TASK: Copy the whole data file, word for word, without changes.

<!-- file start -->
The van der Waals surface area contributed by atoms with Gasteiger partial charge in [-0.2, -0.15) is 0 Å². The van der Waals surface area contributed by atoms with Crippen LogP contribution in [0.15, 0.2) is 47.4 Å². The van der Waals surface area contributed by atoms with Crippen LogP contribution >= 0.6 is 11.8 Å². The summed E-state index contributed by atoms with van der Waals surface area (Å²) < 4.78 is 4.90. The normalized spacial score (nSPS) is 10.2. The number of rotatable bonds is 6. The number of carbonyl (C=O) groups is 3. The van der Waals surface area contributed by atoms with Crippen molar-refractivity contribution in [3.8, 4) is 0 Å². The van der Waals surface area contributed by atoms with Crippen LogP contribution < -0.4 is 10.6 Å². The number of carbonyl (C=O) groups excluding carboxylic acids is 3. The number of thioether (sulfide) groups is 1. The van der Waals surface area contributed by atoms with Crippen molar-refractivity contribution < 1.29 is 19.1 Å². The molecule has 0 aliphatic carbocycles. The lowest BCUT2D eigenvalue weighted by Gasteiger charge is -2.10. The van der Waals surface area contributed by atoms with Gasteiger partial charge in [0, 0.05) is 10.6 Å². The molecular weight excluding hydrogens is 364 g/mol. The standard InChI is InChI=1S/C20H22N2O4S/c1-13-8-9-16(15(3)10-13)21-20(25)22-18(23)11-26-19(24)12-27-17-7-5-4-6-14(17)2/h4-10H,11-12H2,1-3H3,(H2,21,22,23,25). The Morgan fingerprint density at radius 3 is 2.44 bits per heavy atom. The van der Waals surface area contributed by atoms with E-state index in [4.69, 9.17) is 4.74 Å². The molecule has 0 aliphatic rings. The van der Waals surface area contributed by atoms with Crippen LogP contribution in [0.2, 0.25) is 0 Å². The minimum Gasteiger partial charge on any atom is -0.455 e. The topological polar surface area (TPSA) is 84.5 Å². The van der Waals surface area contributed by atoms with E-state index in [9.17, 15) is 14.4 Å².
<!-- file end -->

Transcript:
The van der Waals surface area contributed by atoms with Gasteiger partial charge in [-0.2, -0.15) is 0 Å². The van der Waals surface area contributed by atoms with Crippen LogP contribution in [0.15, 0.2) is 47.4 Å². The van der Waals surface area contributed by atoms with Crippen LogP contribution >= 0.6 is 11.8 Å². The summed E-state index contributed by atoms with van der Waals surface area (Å²) < 4.78 is 4.90. The normalized spacial score (nSPS) is 10.2. The number of rotatable bonds is 6. The number of carbonyl (C=O) groups is 3. The van der Waals surface area contributed by atoms with Crippen molar-refractivity contribution in [3.8, 4) is 0 Å². The van der Waals surface area contributed by atoms with Crippen LogP contribution < -0.4 is 10.6 Å². The number of carbonyl (C=O) groups excluding carboxylic acids is 3. The number of thioether (sulfide) groups is 1. The van der Waals surface area contributed by atoms with Crippen molar-refractivity contribution < 1.29 is 19.1 Å². The molecule has 0 aliphatic carbocycles. The lowest BCUT2D eigenvalue weighted by Gasteiger charge is -2.10. The van der Waals surface area contributed by atoms with Gasteiger partial charge in [0, 0.05) is 10.6 Å². The molecular weight excluding hydrogens is 364 g/mol. The standard InChI is InChI=1S/C20H22N2O4S/c1-13-8-9-16(15(3)10-13)21-20(25)22-18(23)11-26-19(24)12-27-17-7-5-4-6-14(17)2/h4-10H,11-12H2,1-3H3,(H2,21,22,23,25). The Morgan fingerprint density at radius 3 is 2.44 bits per heavy atom. The van der Waals surface area contributed by atoms with E-state index in [4.69, 9.17) is 4.74 Å². The molecule has 0 aliphatic rings. The van der Waals surface area contributed by atoms with Crippen LogP contribution in [0.2, 0.25) is 0 Å². The minimum Gasteiger partial charge on any atom is -0.455 e. The topological polar surface area (TPSA) is 84.5 Å². The van der Waals surface area contributed by atoms with E-state index in [9.17, 15) is 14.4 Å².